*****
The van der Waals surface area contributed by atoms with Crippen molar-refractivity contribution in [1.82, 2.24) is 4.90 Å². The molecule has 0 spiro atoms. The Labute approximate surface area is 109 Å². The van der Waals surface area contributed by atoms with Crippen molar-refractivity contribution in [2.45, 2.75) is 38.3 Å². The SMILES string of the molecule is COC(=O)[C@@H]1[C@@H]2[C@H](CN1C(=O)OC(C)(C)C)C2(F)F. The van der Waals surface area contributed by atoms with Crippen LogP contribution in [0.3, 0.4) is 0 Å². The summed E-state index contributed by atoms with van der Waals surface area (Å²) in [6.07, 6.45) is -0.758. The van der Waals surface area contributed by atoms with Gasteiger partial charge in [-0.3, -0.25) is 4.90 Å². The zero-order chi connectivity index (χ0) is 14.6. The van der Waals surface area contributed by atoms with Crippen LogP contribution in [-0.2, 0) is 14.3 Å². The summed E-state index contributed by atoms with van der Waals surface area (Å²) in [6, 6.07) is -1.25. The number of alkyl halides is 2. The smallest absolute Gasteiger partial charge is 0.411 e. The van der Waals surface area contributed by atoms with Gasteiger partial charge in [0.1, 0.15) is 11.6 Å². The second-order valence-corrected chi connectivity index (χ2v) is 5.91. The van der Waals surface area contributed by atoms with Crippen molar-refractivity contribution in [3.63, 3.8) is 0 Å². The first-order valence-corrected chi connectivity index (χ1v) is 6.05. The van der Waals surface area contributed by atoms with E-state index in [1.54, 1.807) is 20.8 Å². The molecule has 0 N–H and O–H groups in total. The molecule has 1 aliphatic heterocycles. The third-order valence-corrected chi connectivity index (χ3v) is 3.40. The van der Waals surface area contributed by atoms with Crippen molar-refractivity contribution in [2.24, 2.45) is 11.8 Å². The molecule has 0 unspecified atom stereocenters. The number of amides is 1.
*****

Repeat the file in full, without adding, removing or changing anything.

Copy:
The van der Waals surface area contributed by atoms with Crippen molar-refractivity contribution in [1.82, 2.24) is 4.90 Å². The molecule has 0 spiro atoms. The Labute approximate surface area is 109 Å². The van der Waals surface area contributed by atoms with Crippen molar-refractivity contribution in [2.45, 2.75) is 38.3 Å². The SMILES string of the molecule is COC(=O)[C@@H]1[C@@H]2[C@H](CN1C(=O)OC(C)(C)C)C2(F)F. The van der Waals surface area contributed by atoms with Crippen LogP contribution in [0.3, 0.4) is 0 Å². The summed E-state index contributed by atoms with van der Waals surface area (Å²) in [6.07, 6.45) is -0.758. The van der Waals surface area contributed by atoms with Gasteiger partial charge in [-0.3, -0.25) is 4.90 Å². The zero-order chi connectivity index (χ0) is 14.6. The van der Waals surface area contributed by atoms with Crippen LogP contribution in [-0.2, 0) is 14.3 Å². The summed E-state index contributed by atoms with van der Waals surface area (Å²) in [6, 6.07) is -1.25. The number of alkyl halides is 2. The smallest absolute Gasteiger partial charge is 0.411 e. The van der Waals surface area contributed by atoms with Gasteiger partial charge in [0.1, 0.15) is 11.6 Å². The second-order valence-corrected chi connectivity index (χ2v) is 5.91. The van der Waals surface area contributed by atoms with Crippen molar-refractivity contribution in [3.63, 3.8) is 0 Å². The first-order valence-corrected chi connectivity index (χ1v) is 6.05. The van der Waals surface area contributed by atoms with E-state index in [1.54, 1.807) is 20.8 Å². The molecule has 0 N–H and O–H groups in total. The molecule has 1 aliphatic heterocycles. The third-order valence-corrected chi connectivity index (χ3v) is 3.40. The van der Waals surface area contributed by atoms with Crippen molar-refractivity contribution in [2.24, 2.45) is 11.8 Å². The molecule has 0 unspecified atom stereocenters. The number of amides is 1.